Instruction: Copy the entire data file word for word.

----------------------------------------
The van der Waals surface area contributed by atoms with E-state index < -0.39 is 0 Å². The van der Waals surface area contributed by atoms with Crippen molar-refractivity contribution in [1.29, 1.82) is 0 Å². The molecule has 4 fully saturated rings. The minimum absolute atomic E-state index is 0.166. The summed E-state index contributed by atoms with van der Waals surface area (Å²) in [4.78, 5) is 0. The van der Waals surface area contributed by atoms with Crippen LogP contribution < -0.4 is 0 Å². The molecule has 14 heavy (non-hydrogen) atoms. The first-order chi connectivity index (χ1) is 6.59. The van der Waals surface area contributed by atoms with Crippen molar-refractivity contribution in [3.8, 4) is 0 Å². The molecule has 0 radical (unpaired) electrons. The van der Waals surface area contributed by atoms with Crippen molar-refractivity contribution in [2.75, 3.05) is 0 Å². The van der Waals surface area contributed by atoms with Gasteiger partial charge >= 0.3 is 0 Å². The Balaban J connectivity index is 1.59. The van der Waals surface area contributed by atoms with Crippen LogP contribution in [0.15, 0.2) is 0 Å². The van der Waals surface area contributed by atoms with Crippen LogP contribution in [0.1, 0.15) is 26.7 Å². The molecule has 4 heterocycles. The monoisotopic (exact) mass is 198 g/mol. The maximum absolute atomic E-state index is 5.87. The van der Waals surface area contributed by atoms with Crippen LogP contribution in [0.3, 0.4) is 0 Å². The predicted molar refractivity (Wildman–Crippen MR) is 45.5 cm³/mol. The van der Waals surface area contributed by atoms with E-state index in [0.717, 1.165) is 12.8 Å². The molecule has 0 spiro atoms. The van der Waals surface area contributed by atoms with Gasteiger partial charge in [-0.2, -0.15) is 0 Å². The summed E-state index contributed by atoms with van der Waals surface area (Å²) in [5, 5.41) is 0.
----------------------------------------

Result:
The van der Waals surface area contributed by atoms with E-state index < -0.39 is 0 Å². The van der Waals surface area contributed by atoms with Crippen molar-refractivity contribution in [1.29, 1.82) is 0 Å². The molecule has 4 fully saturated rings. The minimum absolute atomic E-state index is 0.166. The summed E-state index contributed by atoms with van der Waals surface area (Å²) in [4.78, 5) is 0. The van der Waals surface area contributed by atoms with Crippen LogP contribution < -0.4 is 0 Å². The molecule has 14 heavy (non-hydrogen) atoms. The first-order chi connectivity index (χ1) is 6.59. The van der Waals surface area contributed by atoms with Crippen molar-refractivity contribution in [3.8, 4) is 0 Å². The molecule has 0 radical (unpaired) electrons. The van der Waals surface area contributed by atoms with Crippen molar-refractivity contribution in [2.75, 3.05) is 0 Å². The van der Waals surface area contributed by atoms with Gasteiger partial charge >= 0.3 is 0 Å². The Balaban J connectivity index is 1.59. The van der Waals surface area contributed by atoms with Crippen LogP contribution in [0.15, 0.2) is 0 Å². The van der Waals surface area contributed by atoms with Crippen LogP contribution in [0.1, 0.15) is 26.7 Å². The molecule has 4 heterocycles. The monoisotopic (exact) mass is 198 g/mol. The maximum absolute atomic E-state index is 5.87. The van der Waals surface area contributed by atoms with Crippen LogP contribution in [0.3, 0.4) is 0 Å². The predicted molar refractivity (Wildman–Crippen MR) is 45.5 cm³/mol. The van der Waals surface area contributed by atoms with E-state index in [0.717, 1.165) is 12.8 Å². The molecule has 0 spiro atoms. The van der Waals surface area contributed by atoms with Gasteiger partial charge in [-0.2, -0.15) is 0 Å². The summed E-state index contributed by atoms with van der Waals surface area (Å²) in [5, 5.41) is 0.